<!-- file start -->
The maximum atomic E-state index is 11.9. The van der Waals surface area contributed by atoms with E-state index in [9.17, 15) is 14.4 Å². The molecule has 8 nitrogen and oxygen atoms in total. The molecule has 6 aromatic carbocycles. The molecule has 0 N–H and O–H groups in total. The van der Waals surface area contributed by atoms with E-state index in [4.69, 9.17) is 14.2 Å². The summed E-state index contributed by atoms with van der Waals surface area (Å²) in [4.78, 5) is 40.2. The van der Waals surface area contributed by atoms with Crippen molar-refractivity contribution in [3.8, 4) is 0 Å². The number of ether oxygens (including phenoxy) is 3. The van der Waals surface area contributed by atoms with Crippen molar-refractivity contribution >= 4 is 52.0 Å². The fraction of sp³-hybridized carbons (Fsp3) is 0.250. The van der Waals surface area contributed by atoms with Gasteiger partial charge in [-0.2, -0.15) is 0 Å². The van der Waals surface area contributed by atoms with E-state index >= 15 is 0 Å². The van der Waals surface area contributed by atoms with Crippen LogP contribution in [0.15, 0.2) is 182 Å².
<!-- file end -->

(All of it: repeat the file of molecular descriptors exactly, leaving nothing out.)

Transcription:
The maximum atomic E-state index is 11.9. The van der Waals surface area contributed by atoms with E-state index in [9.17, 15) is 14.4 Å². The molecule has 8 nitrogen and oxygen atoms in total. The molecule has 6 aromatic carbocycles. The molecule has 0 N–H and O–H groups in total. The van der Waals surface area contributed by atoms with E-state index in [4.69, 9.17) is 14.2 Å². The summed E-state index contributed by atoms with van der Waals surface area (Å²) in [4.78, 5) is 40.2. The van der Waals surface area contributed by atoms with Crippen molar-refractivity contribution in [3.8, 4) is 0 Å². The number of ether oxygens (including phenoxy) is 3. The van der Waals surface area contributed by atoms with Crippen molar-refractivity contribution >= 4 is 52.0 Å². The fraction of sp³-hybridized carbons (Fsp3) is 0.250. The van der Waals surface area contributed by atoms with Gasteiger partial charge in [-0.2, -0.15) is 0 Å². The van der Waals surface area contributed by atoms with E-state index >= 15 is 0 Å². The van der Waals surface area contributed by atoms with Crippen LogP contribution in [0.15, 0.2) is 182 Å².